After students complete the task, engage students in a whole-class discussion. Ask students: “What were important things you had to think about in your design?”

Collect student work at the end of the session. Tell students they will continue to think about the problem and their proposed solution in the next activity.

Arrange for 2–3 students who have tents that accommodate the same number of people but have different designs to work together (e.g., two students designed tents for three people, but one designed a triangular prism and the other a pentagonal prism). Put their papers together to begin the second session.

Representing, Conversing: MLR7 Compare and Connect. Use this routine to help students consider audience when preparing to display their work and prepare students for the discussion in the next activity. At the appropriate time, invite students to create a visual display showing their tent design and response to the task questions. Display the list of items that should be included on the display and ask students, “What kinds of details could you include on your display to help a reader understand your tent design, what decisions you made in your design, and how much fabric you will need?” Record ideas and display for all to see. Examples of these types of details or annotations include: the order in which responses are organized on the display, the clarity of any drawn diagrams, written notes or details to clarify diagrams, use of specific vocabulary or phrases, or color or arrows to show connections between representations. If time allows, after the gallery walk, ask students to describe specific examples of additional details that other groups used that helped them to interpret and understand their displays. 
Design Principle(s): Maximize meta-awareness; Optimize output

19.2: Tent Design - Part 2

Activity

This activity gives students a chance to explain and reflect on their work. In groups of 2–3, they share drawings of their tent design, an estimate of the amount of fabric needed, and the justification. They compare their creations with one or more peers. Students discuss not only the amount of fabric required, but also the effects that different designs have on that amount.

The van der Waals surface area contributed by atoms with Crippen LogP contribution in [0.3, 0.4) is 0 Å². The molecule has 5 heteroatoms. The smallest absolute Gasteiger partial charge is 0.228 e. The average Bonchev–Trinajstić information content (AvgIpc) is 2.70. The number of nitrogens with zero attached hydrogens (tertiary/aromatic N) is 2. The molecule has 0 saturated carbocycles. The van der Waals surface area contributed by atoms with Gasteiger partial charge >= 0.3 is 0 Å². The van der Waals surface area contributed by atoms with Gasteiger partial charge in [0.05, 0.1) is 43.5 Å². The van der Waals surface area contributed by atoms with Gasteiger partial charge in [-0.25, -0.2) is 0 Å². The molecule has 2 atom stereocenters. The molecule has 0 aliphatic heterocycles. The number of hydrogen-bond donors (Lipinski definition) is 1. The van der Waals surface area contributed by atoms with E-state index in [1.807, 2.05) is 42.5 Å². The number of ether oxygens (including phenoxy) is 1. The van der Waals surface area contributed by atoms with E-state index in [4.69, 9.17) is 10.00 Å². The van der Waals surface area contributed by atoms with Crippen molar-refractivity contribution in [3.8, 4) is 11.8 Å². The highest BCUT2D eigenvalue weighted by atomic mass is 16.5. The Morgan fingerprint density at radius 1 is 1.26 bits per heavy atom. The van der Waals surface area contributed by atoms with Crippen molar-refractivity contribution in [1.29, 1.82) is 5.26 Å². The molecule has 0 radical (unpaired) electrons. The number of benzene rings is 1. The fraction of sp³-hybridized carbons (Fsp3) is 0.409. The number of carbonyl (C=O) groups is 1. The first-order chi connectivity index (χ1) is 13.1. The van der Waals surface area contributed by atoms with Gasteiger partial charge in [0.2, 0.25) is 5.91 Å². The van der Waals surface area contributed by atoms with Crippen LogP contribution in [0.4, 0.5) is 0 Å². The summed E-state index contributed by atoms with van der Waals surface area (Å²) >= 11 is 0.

Prior to the session, identify 2–3 students who have tents that accommodate the same number of people but different designs (e.g., two students each design a 3-person tent, but one designed a triangular prism and the other a pentagonal prism). Put their papers from Part 1 together.

As students discuss in groups, notice how they reason about and communicate their work. Do they:

  • provide justification for their measurements and choices?
  • explain clearly their process of calculating surface area?
  • see how the type of design affects the amount of fabric?
  • compare their tents in terms of the differences in the measurements at the base and the height of tent?

Launch

Tell students that they will now reflect on and discuss their tents with another student who designed a tent for the same number of people but in a different way. Arrange students in the predetermined groups of 2–3 and return the presorted sets of papers to them.

Student Facing

  1. Explain your tent design and fabric estimate to your partner or partners. Be sure to explain why you chose this design and how you found your fabric estimate.

  2. Compare the estimated fabric necessary for each tent in your group. Discuss the following questions:

    • Which tent design used the least fabric? Why?

    • Which tent design used the most fabric? Why?

    • Which change in design most impacted the amount of fabric needed for the tent? Why?

Student Response

Student responses to this activity are available at one of our IM Certified Partners

Activity Synthesis

Much of the discussion will take place within the groups. Once groups have had an opportunity to share their designs, reconvene as a class. One idea would be to display tent designs that used the most and the least amount of fabric. Also consider asking students to reflect on the following prompts:

  • What design choices lead to using less fabric?
  • What design choices lead to using more fabric?
  • What are some ways that tents designed to accommodate the same number of people could use very different amounts of fabric?
  • When calculating the surface area of your tent, what kinds of techniques from this unit did you find useful?
Action and Expression: Develop Expression and Communication. Provide sentence frames to support student explanations. Display sentence frames such as: “We chose our tent design because . . .”, “This tent design uses the least/most fabric because . . . .”
Supports accessibility for: Language; Organization

Lesson Synthesis

Lesson Synthesis

This culminating lesson could be wrapped up in a number of ways, depending on the time available and your goals and expectations. You could choose a simple wrap-up discussion, or assign students to develop a more elaborate presentation of their tent design involving posters or three-dimensional models of their tents.